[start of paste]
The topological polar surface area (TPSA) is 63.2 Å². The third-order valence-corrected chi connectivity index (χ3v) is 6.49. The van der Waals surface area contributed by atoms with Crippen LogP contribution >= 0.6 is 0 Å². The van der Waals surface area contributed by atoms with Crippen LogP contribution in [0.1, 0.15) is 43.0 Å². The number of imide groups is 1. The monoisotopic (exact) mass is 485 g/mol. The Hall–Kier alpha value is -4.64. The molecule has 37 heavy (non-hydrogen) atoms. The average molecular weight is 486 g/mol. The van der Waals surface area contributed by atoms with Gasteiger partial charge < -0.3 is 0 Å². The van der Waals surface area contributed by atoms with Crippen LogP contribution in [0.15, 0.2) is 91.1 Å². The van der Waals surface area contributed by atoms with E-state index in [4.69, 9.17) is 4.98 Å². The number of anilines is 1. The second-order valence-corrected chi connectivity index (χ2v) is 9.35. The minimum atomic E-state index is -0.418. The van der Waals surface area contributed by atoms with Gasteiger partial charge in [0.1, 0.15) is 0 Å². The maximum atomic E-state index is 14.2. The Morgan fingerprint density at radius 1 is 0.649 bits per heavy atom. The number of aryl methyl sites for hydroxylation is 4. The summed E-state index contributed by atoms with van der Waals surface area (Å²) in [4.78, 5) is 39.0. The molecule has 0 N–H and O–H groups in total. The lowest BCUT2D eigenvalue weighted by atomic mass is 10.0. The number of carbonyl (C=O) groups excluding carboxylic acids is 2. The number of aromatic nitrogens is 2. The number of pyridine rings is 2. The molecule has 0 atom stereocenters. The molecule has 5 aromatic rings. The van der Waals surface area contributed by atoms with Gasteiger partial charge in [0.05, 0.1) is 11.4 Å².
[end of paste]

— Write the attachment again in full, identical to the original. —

The topological polar surface area (TPSA) is 63.2 Å². The third-order valence-corrected chi connectivity index (χ3v) is 6.49. The van der Waals surface area contributed by atoms with Crippen LogP contribution >= 0.6 is 0 Å². The van der Waals surface area contributed by atoms with Crippen LogP contribution in [0.1, 0.15) is 43.0 Å². The number of imide groups is 1. The monoisotopic (exact) mass is 485 g/mol. The Hall–Kier alpha value is -4.64. The molecule has 37 heavy (non-hydrogen) atoms. The average molecular weight is 486 g/mol. The van der Waals surface area contributed by atoms with Gasteiger partial charge < -0.3 is 0 Å². The van der Waals surface area contributed by atoms with Crippen LogP contribution in [0.15, 0.2) is 91.1 Å². The van der Waals surface area contributed by atoms with E-state index in [4.69, 9.17) is 4.98 Å². The number of anilines is 1. The second-order valence-corrected chi connectivity index (χ2v) is 9.35. The minimum atomic E-state index is -0.418. The van der Waals surface area contributed by atoms with Gasteiger partial charge in [0.1, 0.15) is 0 Å². The maximum atomic E-state index is 14.2. The Morgan fingerprint density at radius 1 is 0.649 bits per heavy atom. The number of aryl methyl sites for hydroxylation is 4. The summed E-state index contributed by atoms with van der Waals surface area (Å²) in [4.78, 5) is 39.0. The molecule has 0 N–H and O–H groups in total. The lowest BCUT2D eigenvalue weighted by atomic mass is 10.0. The number of carbonyl (C=O) groups excluding carboxylic acids is 2. The number of aromatic nitrogens is 2. The number of pyridine rings is 2. The molecule has 0 atom stereocenters. The molecule has 5 aromatic rings. The van der Waals surface area contributed by atoms with Gasteiger partial charge in [0.05, 0.1) is 11.4 Å².